The number of electricians employed in the US is at an all-time high in April, and they’re being paid better than ever. But can America sustain the supply of skilled tradespeople needed for these roles?
This area of the job market has been setting records setting records in employment since late 2021 and shot past the 1 million mark for the first time in more than 30 years in early 2022, according to the US Department of Labor. Now, the industry stands at 1.032 million employed in the US.
As a result, electricians are getting the best wages they’ve had in decades. In April, they saw a 7.4% year-over-year increase in their wages—the largest one-year change in their earnings since the Labor Department started recording this data in 2007.
Entry level electricians across the US regularly make $60,000 to $80,000, and some contracting companies are willing to pay off student debt to entice workers to come into the field, said Greg Sizemore, vice president of health, safety, environment, and workforce development at the Associated Builders and Contractors trade group.
As of April, government statistics show, the average American electrician earned $37.51 per hour, which comes out to $78,000 per year.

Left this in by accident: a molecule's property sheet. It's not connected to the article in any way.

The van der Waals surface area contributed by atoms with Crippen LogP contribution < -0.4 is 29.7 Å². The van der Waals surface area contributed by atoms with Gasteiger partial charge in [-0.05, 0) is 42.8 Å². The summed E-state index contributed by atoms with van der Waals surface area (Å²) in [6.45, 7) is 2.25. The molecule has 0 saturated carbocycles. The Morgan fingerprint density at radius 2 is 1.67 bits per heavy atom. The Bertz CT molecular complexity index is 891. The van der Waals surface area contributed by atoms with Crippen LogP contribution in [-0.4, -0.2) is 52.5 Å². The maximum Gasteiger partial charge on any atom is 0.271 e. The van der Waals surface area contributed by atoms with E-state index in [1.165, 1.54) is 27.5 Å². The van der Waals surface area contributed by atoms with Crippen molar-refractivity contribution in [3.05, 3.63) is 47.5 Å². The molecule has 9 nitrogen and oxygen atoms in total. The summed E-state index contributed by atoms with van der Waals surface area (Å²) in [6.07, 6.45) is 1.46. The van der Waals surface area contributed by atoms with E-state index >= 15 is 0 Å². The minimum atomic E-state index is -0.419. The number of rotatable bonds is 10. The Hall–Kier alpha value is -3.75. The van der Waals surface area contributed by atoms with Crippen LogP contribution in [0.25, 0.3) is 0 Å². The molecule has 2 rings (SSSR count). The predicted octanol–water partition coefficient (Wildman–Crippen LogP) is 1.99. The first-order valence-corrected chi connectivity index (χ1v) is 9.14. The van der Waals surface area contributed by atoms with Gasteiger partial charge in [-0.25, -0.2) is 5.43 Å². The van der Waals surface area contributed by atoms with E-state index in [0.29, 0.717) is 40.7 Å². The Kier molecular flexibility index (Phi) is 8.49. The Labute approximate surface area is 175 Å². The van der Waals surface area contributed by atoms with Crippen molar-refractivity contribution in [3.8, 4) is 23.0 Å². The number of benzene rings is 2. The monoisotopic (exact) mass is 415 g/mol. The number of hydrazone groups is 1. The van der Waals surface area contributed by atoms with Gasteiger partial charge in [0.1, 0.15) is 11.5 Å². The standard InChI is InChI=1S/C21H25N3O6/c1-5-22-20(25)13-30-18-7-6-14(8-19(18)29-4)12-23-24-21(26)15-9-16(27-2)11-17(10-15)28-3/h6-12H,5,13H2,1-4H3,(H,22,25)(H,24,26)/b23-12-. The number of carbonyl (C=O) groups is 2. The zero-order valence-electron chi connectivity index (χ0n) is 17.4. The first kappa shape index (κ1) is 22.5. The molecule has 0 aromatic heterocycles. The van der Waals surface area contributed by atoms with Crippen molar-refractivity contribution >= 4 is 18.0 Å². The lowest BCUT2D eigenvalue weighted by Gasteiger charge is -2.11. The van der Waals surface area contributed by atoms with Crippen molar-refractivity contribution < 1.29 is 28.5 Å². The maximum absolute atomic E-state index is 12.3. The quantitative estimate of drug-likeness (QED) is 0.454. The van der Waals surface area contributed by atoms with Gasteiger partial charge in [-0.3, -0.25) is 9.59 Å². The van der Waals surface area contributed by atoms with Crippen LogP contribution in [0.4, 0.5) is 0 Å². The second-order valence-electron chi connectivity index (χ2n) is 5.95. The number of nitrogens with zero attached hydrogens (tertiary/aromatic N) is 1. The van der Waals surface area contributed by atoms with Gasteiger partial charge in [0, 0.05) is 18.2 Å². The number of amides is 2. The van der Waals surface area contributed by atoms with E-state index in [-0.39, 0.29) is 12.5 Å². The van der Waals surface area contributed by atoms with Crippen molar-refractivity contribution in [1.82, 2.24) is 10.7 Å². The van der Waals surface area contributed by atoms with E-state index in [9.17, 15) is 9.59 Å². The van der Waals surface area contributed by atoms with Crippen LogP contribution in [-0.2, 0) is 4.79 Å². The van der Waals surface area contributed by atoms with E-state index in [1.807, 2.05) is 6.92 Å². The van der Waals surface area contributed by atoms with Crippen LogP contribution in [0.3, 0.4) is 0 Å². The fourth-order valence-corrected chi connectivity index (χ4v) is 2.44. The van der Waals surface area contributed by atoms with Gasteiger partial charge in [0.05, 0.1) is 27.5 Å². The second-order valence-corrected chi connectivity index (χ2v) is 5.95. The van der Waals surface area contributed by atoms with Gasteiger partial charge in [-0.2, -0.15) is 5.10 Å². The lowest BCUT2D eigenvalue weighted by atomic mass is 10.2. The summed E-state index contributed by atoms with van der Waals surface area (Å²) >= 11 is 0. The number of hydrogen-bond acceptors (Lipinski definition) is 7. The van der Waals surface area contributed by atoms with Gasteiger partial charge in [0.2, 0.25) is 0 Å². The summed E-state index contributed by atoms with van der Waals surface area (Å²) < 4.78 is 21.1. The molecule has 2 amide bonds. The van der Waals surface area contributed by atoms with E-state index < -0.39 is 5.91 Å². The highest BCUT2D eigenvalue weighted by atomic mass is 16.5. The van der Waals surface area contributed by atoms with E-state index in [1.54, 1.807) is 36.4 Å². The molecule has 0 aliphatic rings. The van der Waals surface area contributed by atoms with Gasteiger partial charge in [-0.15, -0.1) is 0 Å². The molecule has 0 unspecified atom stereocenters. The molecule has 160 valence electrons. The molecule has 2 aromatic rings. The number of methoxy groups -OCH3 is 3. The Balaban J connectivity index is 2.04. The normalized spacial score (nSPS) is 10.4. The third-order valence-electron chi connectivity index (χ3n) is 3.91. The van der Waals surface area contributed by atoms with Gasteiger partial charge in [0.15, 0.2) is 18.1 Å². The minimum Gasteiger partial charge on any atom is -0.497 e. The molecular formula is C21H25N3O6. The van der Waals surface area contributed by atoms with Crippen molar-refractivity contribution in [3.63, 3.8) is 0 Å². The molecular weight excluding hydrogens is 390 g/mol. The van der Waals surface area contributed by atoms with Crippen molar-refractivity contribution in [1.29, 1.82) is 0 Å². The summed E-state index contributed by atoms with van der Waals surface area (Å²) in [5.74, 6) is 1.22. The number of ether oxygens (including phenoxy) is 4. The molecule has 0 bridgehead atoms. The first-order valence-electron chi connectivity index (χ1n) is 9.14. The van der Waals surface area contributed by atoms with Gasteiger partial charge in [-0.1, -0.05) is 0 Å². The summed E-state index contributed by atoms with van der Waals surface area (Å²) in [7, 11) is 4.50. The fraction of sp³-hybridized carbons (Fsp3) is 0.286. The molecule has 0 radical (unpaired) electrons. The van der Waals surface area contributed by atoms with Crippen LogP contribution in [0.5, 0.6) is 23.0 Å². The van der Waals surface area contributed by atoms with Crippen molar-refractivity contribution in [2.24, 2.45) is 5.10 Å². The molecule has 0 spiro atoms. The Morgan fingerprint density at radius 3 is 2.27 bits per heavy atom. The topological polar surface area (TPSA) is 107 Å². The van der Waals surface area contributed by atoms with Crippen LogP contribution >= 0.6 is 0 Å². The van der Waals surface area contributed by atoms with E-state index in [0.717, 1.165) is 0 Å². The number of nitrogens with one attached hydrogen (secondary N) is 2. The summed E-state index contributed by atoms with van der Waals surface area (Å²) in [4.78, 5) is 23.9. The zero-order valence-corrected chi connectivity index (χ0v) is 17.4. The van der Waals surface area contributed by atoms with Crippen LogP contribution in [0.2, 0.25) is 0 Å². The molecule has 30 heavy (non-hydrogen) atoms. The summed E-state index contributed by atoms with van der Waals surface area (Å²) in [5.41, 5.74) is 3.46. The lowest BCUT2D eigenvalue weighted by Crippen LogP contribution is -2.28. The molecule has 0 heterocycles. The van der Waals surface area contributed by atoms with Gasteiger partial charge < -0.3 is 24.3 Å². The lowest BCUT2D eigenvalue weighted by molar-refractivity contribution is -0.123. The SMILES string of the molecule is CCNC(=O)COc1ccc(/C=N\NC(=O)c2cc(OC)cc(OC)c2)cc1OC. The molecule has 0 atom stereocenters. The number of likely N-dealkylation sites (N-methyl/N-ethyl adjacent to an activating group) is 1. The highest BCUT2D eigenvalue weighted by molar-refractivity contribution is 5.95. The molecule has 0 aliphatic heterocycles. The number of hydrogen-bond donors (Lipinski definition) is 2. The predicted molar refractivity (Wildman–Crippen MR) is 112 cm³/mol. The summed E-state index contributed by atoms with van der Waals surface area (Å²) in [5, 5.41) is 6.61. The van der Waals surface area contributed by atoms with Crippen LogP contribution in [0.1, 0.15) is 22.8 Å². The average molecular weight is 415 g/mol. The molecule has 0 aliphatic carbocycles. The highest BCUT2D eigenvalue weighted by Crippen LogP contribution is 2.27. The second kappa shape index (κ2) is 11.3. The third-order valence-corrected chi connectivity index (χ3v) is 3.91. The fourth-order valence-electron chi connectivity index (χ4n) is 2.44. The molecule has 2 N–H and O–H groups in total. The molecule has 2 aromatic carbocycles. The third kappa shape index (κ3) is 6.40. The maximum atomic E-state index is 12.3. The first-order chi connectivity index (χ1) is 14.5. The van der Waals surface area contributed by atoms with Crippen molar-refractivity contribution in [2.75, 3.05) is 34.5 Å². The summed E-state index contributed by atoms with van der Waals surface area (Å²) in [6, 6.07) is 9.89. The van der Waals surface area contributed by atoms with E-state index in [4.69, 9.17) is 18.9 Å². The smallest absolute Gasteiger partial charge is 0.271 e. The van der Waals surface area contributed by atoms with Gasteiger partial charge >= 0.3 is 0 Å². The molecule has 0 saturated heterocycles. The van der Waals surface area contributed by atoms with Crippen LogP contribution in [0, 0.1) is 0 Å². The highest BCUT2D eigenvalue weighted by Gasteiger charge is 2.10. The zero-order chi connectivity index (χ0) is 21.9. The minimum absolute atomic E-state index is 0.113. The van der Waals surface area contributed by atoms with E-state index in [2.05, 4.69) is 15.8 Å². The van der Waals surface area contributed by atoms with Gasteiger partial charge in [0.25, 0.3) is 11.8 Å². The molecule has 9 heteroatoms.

The need for electricians has partially been driven by a strong labor market that’s paying many different types of workers better. A recent boom in the housing market also has helped. But demand is also being boosted by federal funding for the clean energy transition.
The Inflation Reduction Act, passed in August 2022, allocated $369 billion in federal money toward enhancements to US energy infrastructure and efforts to alleviate issues contributing to global warming. Electricians will play a critical part in upgrading infrastructure as US households and businesses turn to electricity versus fossil fuels for powering appliances and other everyday living needs.
But cultural attitudes about electrician jobs need to change if the US is going to successfully make the energy transition that the IRA is now funding.
“For a long time, we have valorized white-collar jobs and tech workers and the knowledge economy,” Leah Stokes, a professor of environmental politics at the University of California, Santa Barbara, recently told The New Yorker. “We need a whole new group of people to think about going into the trades, including people whose families have had white-collar jobs.”
Stanley Black & Decker, a Fortune 500 American manufacturing company, estimated in 2022 that job openings in the skilled trades include more than 650,000 construction jobs that need to be filled in the US, and 10 million manufacturing jobs globally.